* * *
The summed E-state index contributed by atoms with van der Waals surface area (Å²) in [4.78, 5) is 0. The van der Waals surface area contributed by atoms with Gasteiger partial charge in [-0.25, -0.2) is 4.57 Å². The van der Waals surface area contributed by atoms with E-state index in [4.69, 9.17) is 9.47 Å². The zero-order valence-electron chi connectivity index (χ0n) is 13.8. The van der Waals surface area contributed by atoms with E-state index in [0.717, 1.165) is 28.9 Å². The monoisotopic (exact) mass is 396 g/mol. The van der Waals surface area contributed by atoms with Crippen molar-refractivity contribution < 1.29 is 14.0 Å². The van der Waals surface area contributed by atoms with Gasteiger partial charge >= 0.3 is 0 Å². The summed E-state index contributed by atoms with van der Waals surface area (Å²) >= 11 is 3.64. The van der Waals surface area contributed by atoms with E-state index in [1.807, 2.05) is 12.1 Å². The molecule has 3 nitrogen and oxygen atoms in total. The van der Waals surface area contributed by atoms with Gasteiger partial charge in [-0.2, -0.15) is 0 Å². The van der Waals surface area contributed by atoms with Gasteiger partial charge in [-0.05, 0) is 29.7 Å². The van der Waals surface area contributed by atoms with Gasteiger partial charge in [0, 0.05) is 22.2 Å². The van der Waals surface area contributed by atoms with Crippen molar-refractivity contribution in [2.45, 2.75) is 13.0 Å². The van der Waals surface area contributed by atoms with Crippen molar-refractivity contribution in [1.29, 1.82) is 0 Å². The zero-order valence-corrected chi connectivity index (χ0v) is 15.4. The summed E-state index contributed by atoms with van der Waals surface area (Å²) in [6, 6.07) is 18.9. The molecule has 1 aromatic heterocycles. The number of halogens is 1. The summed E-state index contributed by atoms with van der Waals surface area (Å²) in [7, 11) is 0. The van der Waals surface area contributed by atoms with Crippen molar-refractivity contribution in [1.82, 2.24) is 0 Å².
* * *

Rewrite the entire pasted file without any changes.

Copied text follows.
The summed E-state index contributed by atoms with van der Waals surface area (Å²) in [4.78, 5) is 0. The van der Waals surface area contributed by atoms with Gasteiger partial charge in [-0.25, -0.2) is 4.57 Å². The van der Waals surface area contributed by atoms with E-state index in [4.69, 9.17) is 9.47 Å². The zero-order valence-electron chi connectivity index (χ0n) is 13.8. The van der Waals surface area contributed by atoms with E-state index in [0.717, 1.165) is 28.9 Å². The monoisotopic (exact) mass is 396 g/mol. The van der Waals surface area contributed by atoms with Crippen molar-refractivity contribution < 1.29 is 14.0 Å². The van der Waals surface area contributed by atoms with Gasteiger partial charge >= 0.3 is 0 Å². The summed E-state index contributed by atoms with van der Waals surface area (Å²) >= 11 is 3.64. The van der Waals surface area contributed by atoms with E-state index in [1.807, 2.05) is 12.1 Å². The molecule has 3 nitrogen and oxygen atoms in total. The van der Waals surface area contributed by atoms with Gasteiger partial charge in [-0.2, -0.15) is 0 Å². The van der Waals surface area contributed by atoms with Gasteiger partial charge in [-0.05, 0) is 29.7 Å². The van der Waals surface area contributed by atoms with Gasteiger partial charge in [0, 0.05) is 22.2 Å². The van der Waals surface area contributed by atoms with Crippen molar-refractivity contribution in [2.45, 2.75) is 13.0 Å². The van der Waals surface area contributed by atoms with Crippen molar-refractivity contribution in [1.29, 1.82) is 0 Å². The zero-order valence-corrected chi connectivity index (χ0v) is 15.4. The summed E-state index contributed by atoms with van der Waals surface area (Å²) in [6, 6.07) is 18.9. The molecule has 1 aromatic heterocycles. The number of halogens is 1. The summed E-state index contributed by atoms with van der Waals surface area (Å²) in [7, 11) is 0. The van der Waals surface area contributed by atoms with Crippen molar-refractivity contribution in [1.82, 2.24) is 0 Å².